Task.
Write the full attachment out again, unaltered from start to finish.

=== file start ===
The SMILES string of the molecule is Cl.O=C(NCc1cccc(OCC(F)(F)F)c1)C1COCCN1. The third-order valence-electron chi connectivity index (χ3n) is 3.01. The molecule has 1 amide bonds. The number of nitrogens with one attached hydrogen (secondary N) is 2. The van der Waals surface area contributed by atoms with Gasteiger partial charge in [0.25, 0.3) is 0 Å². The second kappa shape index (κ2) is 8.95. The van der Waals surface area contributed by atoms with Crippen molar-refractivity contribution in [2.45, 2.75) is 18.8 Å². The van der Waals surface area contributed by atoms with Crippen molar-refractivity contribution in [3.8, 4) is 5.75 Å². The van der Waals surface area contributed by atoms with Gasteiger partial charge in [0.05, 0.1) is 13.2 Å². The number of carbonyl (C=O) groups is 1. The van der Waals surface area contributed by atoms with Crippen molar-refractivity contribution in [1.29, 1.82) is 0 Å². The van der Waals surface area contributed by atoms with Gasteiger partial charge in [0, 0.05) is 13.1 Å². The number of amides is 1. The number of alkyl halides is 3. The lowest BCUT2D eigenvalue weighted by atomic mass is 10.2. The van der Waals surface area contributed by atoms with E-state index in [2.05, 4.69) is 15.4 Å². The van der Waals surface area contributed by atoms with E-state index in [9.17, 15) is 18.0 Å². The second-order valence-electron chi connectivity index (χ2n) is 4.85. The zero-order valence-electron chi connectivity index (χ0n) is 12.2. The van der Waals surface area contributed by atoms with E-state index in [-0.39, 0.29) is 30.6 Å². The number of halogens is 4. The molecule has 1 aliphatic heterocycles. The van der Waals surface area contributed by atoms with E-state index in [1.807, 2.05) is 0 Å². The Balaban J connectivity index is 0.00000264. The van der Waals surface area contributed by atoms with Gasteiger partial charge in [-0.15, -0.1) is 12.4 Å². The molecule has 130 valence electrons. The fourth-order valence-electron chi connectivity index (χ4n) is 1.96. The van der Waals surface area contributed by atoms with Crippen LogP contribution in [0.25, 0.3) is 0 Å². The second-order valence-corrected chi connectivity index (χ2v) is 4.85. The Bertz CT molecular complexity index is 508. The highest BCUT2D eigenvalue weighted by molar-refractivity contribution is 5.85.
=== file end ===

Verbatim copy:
The SMILES string of the molecule is Cl.O=C(NCc1cccc(OCC(F)(F)F)c1)C1COCCN1. The third-order valence-electron chi connectivity index (χ3n) is 3.01. The molecule has 1 amide bonds. The number of nitrogens with one attached hydrogen (secondary N) is 2. The van der Waals surface area contributed by atoms with Gasteiger partial charge in [0.25, 0.3) is 0 Å². The second kappa shape index (κ2) is 8.95. The van der Waals surface area contributed by atoms with Crippen molar-refractivity contribution in [2.45, 2.75) is 18.8 Å². The van der Waals surface area contributed by atoms with Crippen molar-refractivity contribution in [3.8, 4) is 5.75 Å². The van der Waals surface area contributed by atoms with Gasteiger partial charge in [0.05, 0.1) is 13.2 Å². The number of carbonyl (C=O) groups is 1. The van der Waals surface area contributed by atoms with Crippen molar-refractivity contribution in [1.29, 1.82) is 0 Å². The van der Waals surface area contributed by atoms with Gasteiger partial charge in [0, 0.05) is 13.1 Å². The number of amides is 1. The number of alkyl halides is 3. The lowest BCUT2D eigenvalue weighted by atomic mass is 10.2. The van der Waals surface area contributed by atoms with E-state index in [2.05, 4.69) is 15.4 Å². The van der Waals surface area contributed by atoms with E-state index in [9.17, 15) is 18.0 Å². The second-order valence-electron chi connectivity index (χ2n) is 4.85. The zero-order valence-electron chi connectivity index (χ0n) is 12.2. The van der Waals surface area contributed by atoms with E-state index in [-0.39, 0.29) is 30.6 Å². The number of halogens is 4. The molecule has 1 aliphatic heterocycles. The van der Waals surface area contributed by atoms with E-state index in [1.807, 2.05) is 0 Å². The Balaban J connectivity index is 0.00000264. The van der Waals surface area contributed by atoms with Gasteiger partial charge in [-0.15, -0.1) is 12.4 Å². The molecule has 130 valence electrons. The fourth-order valence-electron chi connectivity index (χ4n) is 1.96. The van der Waals surface area contributed by atoms with Crippen LogP contribution in [0.25, 0.3) is 0 Å². The second-order valence-corrected chi connectivity index (χ2v) is 4.85. The Bertz CT molecular complexity index is 508. The highest BCUT2D eigenvalue weighted by molar-refractivity contribution is 5.85.